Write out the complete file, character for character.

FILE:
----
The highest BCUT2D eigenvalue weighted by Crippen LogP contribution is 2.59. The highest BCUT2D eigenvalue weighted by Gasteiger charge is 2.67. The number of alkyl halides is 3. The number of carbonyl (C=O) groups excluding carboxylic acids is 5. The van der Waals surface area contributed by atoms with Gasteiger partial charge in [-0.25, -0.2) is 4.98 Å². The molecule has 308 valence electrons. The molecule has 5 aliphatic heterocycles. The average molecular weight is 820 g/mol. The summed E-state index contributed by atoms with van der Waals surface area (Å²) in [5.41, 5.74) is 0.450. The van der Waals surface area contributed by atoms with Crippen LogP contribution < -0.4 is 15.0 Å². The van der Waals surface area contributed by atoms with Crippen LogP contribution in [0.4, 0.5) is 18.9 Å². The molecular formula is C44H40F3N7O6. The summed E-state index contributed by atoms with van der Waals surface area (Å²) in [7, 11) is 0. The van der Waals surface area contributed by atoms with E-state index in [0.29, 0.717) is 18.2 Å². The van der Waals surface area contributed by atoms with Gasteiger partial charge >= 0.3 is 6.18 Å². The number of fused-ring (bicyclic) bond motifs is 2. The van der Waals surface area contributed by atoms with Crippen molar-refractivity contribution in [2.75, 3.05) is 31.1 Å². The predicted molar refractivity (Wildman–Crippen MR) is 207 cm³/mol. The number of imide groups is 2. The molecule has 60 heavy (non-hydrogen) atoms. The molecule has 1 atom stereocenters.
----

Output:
The highest BCUT2D eigenvalue weighted by Crippen LogP contribution is 2.59. The highest BCUT2D eigenvalue weighted by Gasteiger charge is 2.67. The number of alkyl halides is 3. The number of carbonyl (C=O) groups excluding carboxylic acids is 5. The van der Waals surface area contributed by atoms with Gasteiger partial charge in [-0.25, -0.2) is 4.98 Å². The molecule has 308 valence electrons. The molecule has 5 aliphatic heterocycles. The average molecular weight is 820 g/mol. The summed E-state index contributed by atoms with van der Waals surface area (Å²) in [5.41, 5.74) is 0.450. The van der Waals surface area contributed by atoms with Crippen LogP contribution < -0.4 is 15.0 Å². The van der Waals surface area contributed by atoms with Crippen LogP contribution in [0.4, 0.5) is 18.9 Å². The molecular formula is C44H40F3N7O6. The summed E-state index contributed by atoms with van der Waals surface area (Å²) in [7, 11) is 0. The van der Waals surface area contributed by atoms with E-state index in [0.29, 0.717) is 18.2 Å². The van der Waals surface area contributed by atoms with Gasteiger partial charge >= 0.3 is 6.18 Å². The number of fused-ring (bicyclic) bond motifs is 2. The van der Waals surface area contributed by atoms with Crippen molar-refractivity contribution in [2.75, 3.05) is 31.1 Å². The predicted molar refractivity (Wildman–Crippen MR) is 207 cm³/mol. The number of imide groups is 2. The molecule has 60 heavy (non-hydrogen) atoms. The molecule has 1 atom stereocenters.